Several days of commemorations are taking place in the northern French port to celebrate the famous mission that rescued more than 300,000 Allied soldiers between May 26 and June 4, 1940.
Yesterday more than 40 veterans, along with 50 of the original "little ships" that took part in the operation, gathered for a ceremony at the Allied Memorial on Dunkirk seafront.
The flags of Britain, France, Czechoslovakia and Germany flew over the large stone memorial as a minute's silence was held and national anthems were played.
John Davis, who was at yesterday's ceremony, said the "sweet smell of death" was overwhelming. He said: "Seventy years ago these sands were running with blood.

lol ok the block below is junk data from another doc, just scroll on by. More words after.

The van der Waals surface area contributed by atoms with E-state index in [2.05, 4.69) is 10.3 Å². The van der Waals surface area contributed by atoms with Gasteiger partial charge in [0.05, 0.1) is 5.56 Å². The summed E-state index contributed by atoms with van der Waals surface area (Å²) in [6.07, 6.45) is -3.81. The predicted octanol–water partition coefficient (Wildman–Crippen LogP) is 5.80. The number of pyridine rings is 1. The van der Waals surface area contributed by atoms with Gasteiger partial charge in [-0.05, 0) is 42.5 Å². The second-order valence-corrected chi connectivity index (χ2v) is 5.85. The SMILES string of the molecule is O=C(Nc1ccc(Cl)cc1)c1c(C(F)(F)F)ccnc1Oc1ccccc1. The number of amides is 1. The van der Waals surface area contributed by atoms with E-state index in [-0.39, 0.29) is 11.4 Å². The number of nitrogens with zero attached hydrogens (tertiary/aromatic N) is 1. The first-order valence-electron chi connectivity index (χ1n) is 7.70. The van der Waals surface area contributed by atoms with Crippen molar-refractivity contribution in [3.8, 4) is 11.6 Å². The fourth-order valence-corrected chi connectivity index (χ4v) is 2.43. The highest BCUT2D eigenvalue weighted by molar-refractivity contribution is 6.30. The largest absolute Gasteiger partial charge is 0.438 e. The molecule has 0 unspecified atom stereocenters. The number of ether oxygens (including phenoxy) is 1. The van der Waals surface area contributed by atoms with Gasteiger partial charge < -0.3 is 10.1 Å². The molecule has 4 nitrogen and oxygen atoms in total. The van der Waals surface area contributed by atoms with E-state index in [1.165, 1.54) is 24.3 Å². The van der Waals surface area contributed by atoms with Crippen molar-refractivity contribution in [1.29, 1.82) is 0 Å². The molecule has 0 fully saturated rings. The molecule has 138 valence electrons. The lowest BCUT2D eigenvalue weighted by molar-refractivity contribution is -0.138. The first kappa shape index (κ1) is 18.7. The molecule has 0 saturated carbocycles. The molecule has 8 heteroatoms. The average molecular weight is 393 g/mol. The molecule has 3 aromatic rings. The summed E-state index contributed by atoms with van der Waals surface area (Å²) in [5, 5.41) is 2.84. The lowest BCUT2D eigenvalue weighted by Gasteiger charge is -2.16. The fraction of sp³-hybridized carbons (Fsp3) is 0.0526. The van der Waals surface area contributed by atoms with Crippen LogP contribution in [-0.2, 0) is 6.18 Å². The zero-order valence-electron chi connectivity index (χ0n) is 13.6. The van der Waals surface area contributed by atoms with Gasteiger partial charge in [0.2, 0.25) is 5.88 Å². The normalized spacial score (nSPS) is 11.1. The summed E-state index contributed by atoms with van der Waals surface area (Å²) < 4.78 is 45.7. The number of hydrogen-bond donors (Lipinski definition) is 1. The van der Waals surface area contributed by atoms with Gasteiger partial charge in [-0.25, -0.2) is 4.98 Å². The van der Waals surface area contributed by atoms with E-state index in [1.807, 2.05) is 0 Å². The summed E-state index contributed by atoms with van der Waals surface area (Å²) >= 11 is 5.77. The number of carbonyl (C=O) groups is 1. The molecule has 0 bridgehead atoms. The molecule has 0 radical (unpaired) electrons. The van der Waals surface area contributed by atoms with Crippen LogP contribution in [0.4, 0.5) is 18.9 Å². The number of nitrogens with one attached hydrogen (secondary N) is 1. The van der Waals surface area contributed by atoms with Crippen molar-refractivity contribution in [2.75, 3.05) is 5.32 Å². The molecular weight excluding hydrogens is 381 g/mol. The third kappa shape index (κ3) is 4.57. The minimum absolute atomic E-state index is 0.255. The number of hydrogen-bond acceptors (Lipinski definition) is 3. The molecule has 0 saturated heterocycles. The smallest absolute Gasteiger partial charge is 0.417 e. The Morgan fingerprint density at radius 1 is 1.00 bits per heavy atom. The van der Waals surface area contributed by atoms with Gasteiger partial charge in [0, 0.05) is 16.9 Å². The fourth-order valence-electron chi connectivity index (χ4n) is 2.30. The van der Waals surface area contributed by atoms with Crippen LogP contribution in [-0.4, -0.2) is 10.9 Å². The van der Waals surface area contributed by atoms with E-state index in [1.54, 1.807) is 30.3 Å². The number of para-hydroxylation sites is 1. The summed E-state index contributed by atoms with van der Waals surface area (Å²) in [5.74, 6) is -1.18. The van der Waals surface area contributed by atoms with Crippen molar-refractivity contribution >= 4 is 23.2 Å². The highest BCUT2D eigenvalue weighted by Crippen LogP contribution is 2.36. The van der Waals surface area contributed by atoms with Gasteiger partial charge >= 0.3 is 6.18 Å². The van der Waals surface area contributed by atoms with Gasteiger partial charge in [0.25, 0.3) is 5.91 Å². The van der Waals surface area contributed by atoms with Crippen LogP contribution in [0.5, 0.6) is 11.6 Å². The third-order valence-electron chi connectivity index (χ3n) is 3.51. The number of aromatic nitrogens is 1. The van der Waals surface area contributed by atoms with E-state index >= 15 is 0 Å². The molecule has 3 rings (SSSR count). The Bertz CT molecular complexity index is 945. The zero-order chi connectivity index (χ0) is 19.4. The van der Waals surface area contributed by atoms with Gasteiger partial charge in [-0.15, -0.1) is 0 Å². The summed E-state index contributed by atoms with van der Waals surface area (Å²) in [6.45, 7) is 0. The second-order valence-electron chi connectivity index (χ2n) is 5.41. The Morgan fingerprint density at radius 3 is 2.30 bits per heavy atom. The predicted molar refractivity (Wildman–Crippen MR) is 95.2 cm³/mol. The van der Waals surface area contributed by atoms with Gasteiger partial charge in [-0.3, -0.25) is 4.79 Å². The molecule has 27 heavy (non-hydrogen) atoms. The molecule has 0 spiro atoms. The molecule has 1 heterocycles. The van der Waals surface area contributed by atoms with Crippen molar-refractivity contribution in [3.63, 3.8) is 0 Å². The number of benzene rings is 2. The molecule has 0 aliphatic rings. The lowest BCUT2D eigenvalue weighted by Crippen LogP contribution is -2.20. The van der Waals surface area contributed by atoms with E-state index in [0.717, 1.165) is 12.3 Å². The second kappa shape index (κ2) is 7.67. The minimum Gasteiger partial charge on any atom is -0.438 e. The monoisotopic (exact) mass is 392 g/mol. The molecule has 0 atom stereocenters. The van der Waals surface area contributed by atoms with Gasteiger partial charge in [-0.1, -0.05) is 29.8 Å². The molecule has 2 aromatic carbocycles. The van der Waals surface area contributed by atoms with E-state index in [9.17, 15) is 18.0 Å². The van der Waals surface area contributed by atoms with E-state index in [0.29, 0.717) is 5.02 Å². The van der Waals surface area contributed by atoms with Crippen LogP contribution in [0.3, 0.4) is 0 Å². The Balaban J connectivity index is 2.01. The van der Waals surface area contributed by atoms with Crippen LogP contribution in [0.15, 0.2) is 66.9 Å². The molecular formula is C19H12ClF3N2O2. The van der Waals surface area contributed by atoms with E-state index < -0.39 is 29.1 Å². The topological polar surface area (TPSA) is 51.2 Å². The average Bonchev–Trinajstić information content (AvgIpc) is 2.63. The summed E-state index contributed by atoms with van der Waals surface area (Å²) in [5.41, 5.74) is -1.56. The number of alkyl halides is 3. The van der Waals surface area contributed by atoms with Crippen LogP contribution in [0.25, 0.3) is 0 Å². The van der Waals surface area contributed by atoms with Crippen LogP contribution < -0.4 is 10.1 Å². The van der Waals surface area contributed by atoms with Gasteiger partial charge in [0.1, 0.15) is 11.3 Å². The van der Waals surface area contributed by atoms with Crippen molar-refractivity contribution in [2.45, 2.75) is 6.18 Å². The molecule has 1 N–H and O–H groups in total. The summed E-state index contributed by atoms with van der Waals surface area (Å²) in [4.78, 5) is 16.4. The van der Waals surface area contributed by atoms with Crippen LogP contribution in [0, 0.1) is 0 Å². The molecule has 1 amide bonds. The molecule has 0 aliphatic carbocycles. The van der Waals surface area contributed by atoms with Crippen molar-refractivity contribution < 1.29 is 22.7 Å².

"I was rearguard. I was kept busy but I was all the while aware of this smell and the smoke from the tanks that was drifting over. It was very, very traumatic."
Prince Michael of Kent joined soldiers past and present for the service, which saw wreaths laid and a flame of remembrance lit.
A special series of four stamps has also been issued to commemorate Dunkirk, Royal Mail announced yesterday.
The first class stamp shows the evacuation of British soldiers from the beach, while the little ships appear on the 60p stamp.
Relief on the faces of British soldiers on board a Royal Navy destroyer is on the 88p stamp, and the 97p stamp shows two boats packed with
Philip Parker, head of stamp strategy at Royal Mail, said: "Few events in British history sum up the nation's resilience more than the miracle of Dunkirk and it retains a place as one of the most momentous events in World War Two history."